Impact of COVID 19 on Recovery Reforms


The economic downfall of 2008 prompted some of the most high-profile bankruptcies in U.S. history, including those of Lehman Brothers, General Motors, and Washington Mutual. Taking a look at the 2008 financial crisis faced by the United States of America, restructuring and Chapter 11 played anepic role in aiding the country recover. U.S. bankruptcy courts and debt restructuring specialists were faced with the largest wave of corporate defaults and bankruptcies in history. In 2008 and 2009, $1.8 trillion worth of public company assets entered Chapter 11 bankruptcy protection - almost 20 times the amount during the prior two years. During the crisis, the amount of debt that needed to be restructured posed a seemingly insurmountable challenge.

At one point, a whopping $3.5 trillion of corporate debt was distressed or in default. A significant portion of the private equity industry, was widely believed to be on the verge of extinction. Now, in the face of the even larger crisis brought about by the coronavirus, other big companies are bracing for a similar fate. The United States of America in dire time of stress and economic fallout did not amend or do away with Chapter V, how successful would the Indian government be in saving the economy by suspending section 7, 9 and 10 of IBC.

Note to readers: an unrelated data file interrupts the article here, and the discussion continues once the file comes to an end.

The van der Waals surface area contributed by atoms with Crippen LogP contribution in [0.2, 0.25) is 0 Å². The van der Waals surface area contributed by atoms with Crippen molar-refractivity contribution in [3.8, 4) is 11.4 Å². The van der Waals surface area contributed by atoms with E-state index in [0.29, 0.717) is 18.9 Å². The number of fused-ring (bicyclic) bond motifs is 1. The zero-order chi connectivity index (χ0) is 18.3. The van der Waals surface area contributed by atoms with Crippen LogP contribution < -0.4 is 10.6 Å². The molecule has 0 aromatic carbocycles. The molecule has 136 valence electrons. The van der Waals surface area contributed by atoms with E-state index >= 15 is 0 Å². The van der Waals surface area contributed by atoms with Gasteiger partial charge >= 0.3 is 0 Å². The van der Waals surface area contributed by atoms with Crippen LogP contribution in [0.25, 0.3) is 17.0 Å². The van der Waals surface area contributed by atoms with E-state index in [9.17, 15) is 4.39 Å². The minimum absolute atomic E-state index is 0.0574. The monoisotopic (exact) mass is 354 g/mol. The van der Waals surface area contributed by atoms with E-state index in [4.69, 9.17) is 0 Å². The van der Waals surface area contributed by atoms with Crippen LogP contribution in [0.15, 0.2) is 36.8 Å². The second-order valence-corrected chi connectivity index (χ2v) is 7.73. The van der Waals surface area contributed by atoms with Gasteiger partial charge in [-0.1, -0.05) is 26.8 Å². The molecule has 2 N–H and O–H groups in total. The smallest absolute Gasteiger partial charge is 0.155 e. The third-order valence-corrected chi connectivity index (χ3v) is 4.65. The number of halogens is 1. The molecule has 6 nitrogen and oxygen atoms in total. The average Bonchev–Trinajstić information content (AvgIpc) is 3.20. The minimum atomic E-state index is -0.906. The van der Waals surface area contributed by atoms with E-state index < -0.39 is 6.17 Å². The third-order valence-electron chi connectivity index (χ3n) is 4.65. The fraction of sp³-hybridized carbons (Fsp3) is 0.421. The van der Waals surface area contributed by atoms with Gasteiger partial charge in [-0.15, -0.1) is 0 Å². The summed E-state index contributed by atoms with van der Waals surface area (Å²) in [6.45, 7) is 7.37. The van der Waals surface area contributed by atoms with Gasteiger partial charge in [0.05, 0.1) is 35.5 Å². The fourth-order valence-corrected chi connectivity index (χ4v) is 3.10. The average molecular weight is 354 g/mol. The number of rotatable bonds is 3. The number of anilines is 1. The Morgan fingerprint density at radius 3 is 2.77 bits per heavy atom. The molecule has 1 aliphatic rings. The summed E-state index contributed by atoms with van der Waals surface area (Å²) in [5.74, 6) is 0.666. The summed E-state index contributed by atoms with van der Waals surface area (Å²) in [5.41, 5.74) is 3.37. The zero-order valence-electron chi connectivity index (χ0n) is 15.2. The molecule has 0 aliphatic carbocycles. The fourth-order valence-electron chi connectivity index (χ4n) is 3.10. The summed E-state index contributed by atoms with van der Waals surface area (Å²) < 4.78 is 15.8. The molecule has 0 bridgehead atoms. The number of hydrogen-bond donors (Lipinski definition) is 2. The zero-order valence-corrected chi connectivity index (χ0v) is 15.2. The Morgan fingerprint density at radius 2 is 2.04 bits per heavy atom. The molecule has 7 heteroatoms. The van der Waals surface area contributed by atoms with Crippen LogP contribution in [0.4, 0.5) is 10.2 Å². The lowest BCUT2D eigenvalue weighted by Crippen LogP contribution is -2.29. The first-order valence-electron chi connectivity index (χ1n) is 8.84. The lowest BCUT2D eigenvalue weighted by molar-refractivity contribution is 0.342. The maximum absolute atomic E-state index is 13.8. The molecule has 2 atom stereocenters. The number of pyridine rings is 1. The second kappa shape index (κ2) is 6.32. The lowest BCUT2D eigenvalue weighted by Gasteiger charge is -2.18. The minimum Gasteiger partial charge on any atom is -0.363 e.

The impact of the novel coronavirus outbreak on the economy would depend on the gravity, extent and diffusion of the calamity, the Reserve Bank of India said in the minutes of its emergency Monetary Policy Committee (MPC) meeting in March.

Currently, the government has taken certain steps to prevent the initiation of CIRP at a large scale and to avoid any frivolous filings. The Ministry of Corporate Affairs vide a notification dated March 24, 2020, has increased the threshold for initiating the insolvency resolution process from Rs 1,00,000/- to Rs 1,00,00,000/- under Section 4 of the IBC.